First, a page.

Bringing Finley into the house unsettles the already established relationships. Finley initially trusts no one, mainly because she is terrified about her own dark side. Sam distrusts Finley intensely and when he finds out what happened to him when he was attacked by automatons he feels betrayed by Emily and Griff, and Griff's aunt knows exactly what Finley is, and more importantly who she is and how her family is connected to Griffin's deceased parents, and she doesn't like it either.

All this distrust is not helped when Finley gets to know one of the major players in the London underworld  - Jack Dandy. Jack was meant to be the big tough man of the underworld, a man who inspires fear, but who has a heart of gold where it comes to Finley. For the most part though, Jack felt to me like a bit of a characiture - too two dimensional to offer up a real alternative for Finley.

Now, the fact that there is a potential love triangle forming shouldn't be too much of a surprise given that this is a YA novel. When an American cowboy is added into the mix, there is a half hearted attempt to bring a second love triangle into the mix as well revolving around Emily.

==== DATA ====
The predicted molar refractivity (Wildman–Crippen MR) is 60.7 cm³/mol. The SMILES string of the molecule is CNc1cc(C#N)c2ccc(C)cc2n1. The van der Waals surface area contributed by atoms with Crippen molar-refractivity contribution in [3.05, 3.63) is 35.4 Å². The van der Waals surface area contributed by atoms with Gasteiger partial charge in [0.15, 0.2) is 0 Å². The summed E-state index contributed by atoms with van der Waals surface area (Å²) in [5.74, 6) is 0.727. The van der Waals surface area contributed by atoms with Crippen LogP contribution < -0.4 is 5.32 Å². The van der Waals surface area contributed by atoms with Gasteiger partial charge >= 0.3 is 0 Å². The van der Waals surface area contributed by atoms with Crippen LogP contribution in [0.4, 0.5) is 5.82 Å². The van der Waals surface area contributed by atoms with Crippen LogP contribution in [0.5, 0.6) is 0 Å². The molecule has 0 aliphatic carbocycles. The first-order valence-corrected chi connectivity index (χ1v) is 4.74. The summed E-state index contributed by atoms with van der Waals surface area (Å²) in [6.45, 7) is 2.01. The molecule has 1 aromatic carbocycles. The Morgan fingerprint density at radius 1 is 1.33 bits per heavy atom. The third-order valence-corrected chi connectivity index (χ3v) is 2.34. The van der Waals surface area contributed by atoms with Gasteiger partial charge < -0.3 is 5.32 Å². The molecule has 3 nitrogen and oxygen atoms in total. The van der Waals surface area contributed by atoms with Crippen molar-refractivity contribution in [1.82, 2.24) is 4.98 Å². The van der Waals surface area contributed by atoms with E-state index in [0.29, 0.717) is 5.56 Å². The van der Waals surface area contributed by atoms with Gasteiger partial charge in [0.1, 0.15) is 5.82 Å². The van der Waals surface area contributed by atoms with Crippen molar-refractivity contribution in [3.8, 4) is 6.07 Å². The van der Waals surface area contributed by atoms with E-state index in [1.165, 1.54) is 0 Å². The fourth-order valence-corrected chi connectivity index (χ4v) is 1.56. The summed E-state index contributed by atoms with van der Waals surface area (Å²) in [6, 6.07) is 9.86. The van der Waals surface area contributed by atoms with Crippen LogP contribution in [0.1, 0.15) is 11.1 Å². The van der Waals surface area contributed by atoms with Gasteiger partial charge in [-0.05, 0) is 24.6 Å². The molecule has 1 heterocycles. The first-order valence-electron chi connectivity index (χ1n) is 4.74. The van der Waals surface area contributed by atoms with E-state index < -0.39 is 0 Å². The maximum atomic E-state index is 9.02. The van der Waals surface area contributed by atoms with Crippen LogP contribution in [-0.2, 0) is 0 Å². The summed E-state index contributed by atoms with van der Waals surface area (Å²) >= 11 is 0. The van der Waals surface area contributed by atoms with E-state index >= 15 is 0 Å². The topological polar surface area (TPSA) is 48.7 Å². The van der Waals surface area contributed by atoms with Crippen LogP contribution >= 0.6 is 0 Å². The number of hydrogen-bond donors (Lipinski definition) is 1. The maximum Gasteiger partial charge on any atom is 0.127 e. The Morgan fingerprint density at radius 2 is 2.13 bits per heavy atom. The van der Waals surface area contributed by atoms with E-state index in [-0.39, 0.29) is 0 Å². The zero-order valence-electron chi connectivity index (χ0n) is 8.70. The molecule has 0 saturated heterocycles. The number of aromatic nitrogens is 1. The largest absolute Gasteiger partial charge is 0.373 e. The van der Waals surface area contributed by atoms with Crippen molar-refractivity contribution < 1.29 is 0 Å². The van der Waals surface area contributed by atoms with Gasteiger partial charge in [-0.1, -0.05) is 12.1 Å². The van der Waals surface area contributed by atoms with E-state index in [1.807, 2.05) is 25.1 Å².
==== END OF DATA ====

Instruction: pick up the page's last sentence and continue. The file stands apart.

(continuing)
With all the key players in place, the group must learn to work together in order to work out exactly that The Machinist's dastardly plans are and of course, save the day.

There were parts of this novel that I did enjoy - I loved the cameo appearance by Queen Victoria, I liked some of the descriptions of the clothes and then all the steampunk inventions were interesting although some of them were far too obviously derivative of modern technology,  but there were times when they also felt like a flimsy attempt at world building, especially when relied on too much.

In terms of the physical book, I thought that the chapter page treatment was really nice, and so it is really a very pretty package when you combine it with the cover.